Naturalist John Muir called the Sierra Nevada “the Range of Light.” But a more ominous nickname, “the Range of Fire,” may lie ahead, according to new research from the University of California, Irvine. By 2040, as humans continue to change the climate, fire-conducive heat waves will become so common that the number of blazes throughout the Sierra stands to increase about 50 percent, researchers found.
The study is the first to link the outbreak of specific fires in the mountain range to daily temperature spikes. The authors behind the work, which appears in the journal Science Advances, hope their findings will help firefighters predict wildfire risks more accurately – and plan accordingly.
Although it’s widely known that heat waves often precede the ignition of wildfires, no previous study tracked the precise relationship between the two, said James Randerson, a UCI professor of Earth system science and study co-author. “Where our paper makes an advance is we’re able to show with data what happens to fire risk when the region experiences record-breaking temperatures.”
During summer, for each 1 degree Celsius rise in temperature, the chance of fire jumps 19 percent to 22 percent, the team found. “The risk increases exponentially as a function of daily temperature,” said lead author Aurora Gutierrez, a project specialist in UCI’s Department of Earth System Science.
Global warming is likely to exacerbate the situation. By the 2040s, average summer temperatures in the Sierra are expected to climb by 2 degrees Celsius, the researchers said.
“There’s a lot of heating already in the pipeline,” Randerson noted. “We’re looking at a worsening situation in the next few decades, and our work highlights the importance of rapidly expanding efforts to manage shrub and forest ecosystems to reduce threats posed by wildfire.”
To make their calculations, the researchers combined meteorological data with information on the day-to-day timing of fire ignitions and daily burned surface area from NASA satellites. The first time the scientists attempted the analysis, they found temperature had a strong effect on wildfires, but data from 2020 wasn’t yet available. When the team subsequently added in that year, which saw such blazes as the Creek Fire burn nearly 400,000 acres and the skies over places like San Francisco turn a hellish orange, the line on their temperature-wildfire graph shot off the axes.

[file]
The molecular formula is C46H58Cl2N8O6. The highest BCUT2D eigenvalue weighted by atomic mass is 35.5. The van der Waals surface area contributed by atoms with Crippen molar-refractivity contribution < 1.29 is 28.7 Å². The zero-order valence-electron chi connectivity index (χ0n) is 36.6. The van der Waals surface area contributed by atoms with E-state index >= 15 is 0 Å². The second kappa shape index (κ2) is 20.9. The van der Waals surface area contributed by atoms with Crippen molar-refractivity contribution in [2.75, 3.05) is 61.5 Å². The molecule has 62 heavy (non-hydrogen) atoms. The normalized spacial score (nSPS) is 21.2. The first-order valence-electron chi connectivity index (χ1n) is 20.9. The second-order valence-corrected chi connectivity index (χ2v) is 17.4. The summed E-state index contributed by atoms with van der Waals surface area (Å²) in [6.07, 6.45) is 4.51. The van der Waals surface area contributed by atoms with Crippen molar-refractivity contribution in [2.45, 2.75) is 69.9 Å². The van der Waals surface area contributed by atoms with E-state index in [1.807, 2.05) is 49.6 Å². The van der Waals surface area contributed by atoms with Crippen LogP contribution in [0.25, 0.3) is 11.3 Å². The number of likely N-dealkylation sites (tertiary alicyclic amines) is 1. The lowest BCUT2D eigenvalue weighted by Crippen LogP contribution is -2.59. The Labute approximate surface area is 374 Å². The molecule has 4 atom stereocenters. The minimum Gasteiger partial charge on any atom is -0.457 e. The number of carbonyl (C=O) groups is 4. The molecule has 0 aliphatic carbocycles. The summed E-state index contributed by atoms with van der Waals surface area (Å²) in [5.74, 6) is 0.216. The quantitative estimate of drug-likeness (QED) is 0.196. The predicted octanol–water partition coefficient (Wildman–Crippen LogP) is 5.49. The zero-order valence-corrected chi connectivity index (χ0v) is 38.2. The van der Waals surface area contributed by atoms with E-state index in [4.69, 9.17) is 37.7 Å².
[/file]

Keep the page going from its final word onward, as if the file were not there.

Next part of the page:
“When we added the 2020 data, we had to change the scale,” Gutierrez said.
Heat waves can cause fuels like dead plant matter to dry fast, and “the risk of people accidentally starting a fire is exponentially higher on a hot day,” said Stijn Hantson, a former UCI project scientist and co-author of the paper. Hantson added that lightning strikes and human behavior — from tossed cigarettes to arson — are the sparks behind most wildfires in the Sierra. “Initial fire growth can be explosive, making fires that start on hot days very difficult to contain,” he said.
The ability to know exactly what kinds of temperatures tend to lead to the ignition of wildfires is fast becoming essential knowledge as warming continues to worsen, Randerson said.
The study thus promises to become a useful tool for fire managers and stakeholders who need fine-scale data on the relationship between heat waves and fires to improve predictive models as they prepare for each wildfire season. “We’re hoping to have those discussions with managers and stakeholders next,” Randerson said.